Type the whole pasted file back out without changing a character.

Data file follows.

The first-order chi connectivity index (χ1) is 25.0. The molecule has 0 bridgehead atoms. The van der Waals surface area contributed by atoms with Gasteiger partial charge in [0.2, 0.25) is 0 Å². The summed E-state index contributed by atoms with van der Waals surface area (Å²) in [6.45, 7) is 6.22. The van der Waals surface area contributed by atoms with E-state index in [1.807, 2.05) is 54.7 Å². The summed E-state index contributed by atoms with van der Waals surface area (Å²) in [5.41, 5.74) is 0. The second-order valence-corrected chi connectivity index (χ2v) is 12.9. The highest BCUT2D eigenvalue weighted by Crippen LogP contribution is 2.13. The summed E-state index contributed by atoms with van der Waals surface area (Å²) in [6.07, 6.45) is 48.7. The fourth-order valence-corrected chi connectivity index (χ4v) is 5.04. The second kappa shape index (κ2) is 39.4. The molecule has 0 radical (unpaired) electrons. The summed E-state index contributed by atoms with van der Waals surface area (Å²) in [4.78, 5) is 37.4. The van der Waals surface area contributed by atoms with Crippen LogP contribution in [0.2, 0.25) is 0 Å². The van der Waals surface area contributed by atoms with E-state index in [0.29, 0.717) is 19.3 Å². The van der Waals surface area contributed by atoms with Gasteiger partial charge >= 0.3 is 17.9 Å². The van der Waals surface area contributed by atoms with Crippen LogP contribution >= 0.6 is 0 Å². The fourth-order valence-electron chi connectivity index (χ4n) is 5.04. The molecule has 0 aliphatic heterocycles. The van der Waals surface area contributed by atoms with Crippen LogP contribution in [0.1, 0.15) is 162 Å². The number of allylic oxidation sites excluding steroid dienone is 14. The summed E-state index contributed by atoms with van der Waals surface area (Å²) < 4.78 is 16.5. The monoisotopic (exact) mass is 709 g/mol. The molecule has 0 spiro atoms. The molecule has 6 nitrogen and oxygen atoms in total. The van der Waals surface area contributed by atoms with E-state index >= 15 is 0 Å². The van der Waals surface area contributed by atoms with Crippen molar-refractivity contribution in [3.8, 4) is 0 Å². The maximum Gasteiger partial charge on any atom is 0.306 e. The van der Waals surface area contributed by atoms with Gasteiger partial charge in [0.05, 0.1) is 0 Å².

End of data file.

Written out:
The first-order chi connectivity index (χ1) is 25.0. The molecule has 0 bridgehead atoms. The van der Waals surface area contributed by atoms with Gasteiger partial charge in [0.2, 0.25) is 0 Å². The summed E-state index contributed by atoms with van der Waals surface area (Å²) in [6.45, 7) is 6.22. The van der Waals surface area contributed by atoms with E-state index in [1.807, 2.05) is 54.7 Å². The summed E-state index contributed by atoms with van der Waals surface area (Å²) in [5.41, 5.74) is 0. The second-order valence-corrected chi connectivity index (χ2v) is 12.9. The highest BCUT2D eigenvalue weighted by Crippen LogP contribution is 2.13. The summed E-state index contributed by atoms with van der Waals surface area (Å²) in [6.07, 6.45) is 48.7. The fourth-order valence-corrected chi connectivity index (χ4v) is 5.04. The second kappa shape index (κ2) is 39.4. The molecule has 0 radical (unpaired) electrons. The summed E-state index contributed by atoms with van der Waals surface area (Å²) in [4.78, 5) is 37.4. The van der Waals surface area contributed by atoms with Crippen LogP contribution in [0.2, 0.25) is 0 Å². The van der Waals surface area contributed by atoms with E-state index in [0.29, 0.717) is 19.3 Å². The van der Waals surface area contributed by atoms with Gasteiger partial charge >= 0.3 is 17.9 Å². The van der Waals surface area contributed by atoms with Crippen LogP contribution >= 0.6 is 0 Å². The fourth-order valence-electron chi connectivity index (χ4n) is 5.04. The molecule has 0 aliphatic heterocycles. The van der Waals surface area contributed by atoms with Crippen LogP contribution in [0.1, 0.15) is 162 Å². The number of allylic oxidation sites excluding steroid dienone is 14. The summed E-state index contributed by atoms with van der Waals surface area (Å²) < 4.78 is 16.5. The monoisotopic (exact) mass is 709 g/mol. The molecule has 0 spiro atoms. The molecule has 6 nitrogen and oxygen atoms in total. The van der Waals surface area contributed by atoms with E-state index >= 15 is 0 Å². The van der Waals surface area contributed by atoms with Crippen molar-refractivity contribution in [3.8, 4) is 0 Å². The maximum Gasteiger partial charge on any atom is 0.306 e. The van der Waals surface area contributed by atoms with Gasteiger partial charge in [0.05, 0.1) is 0 Å².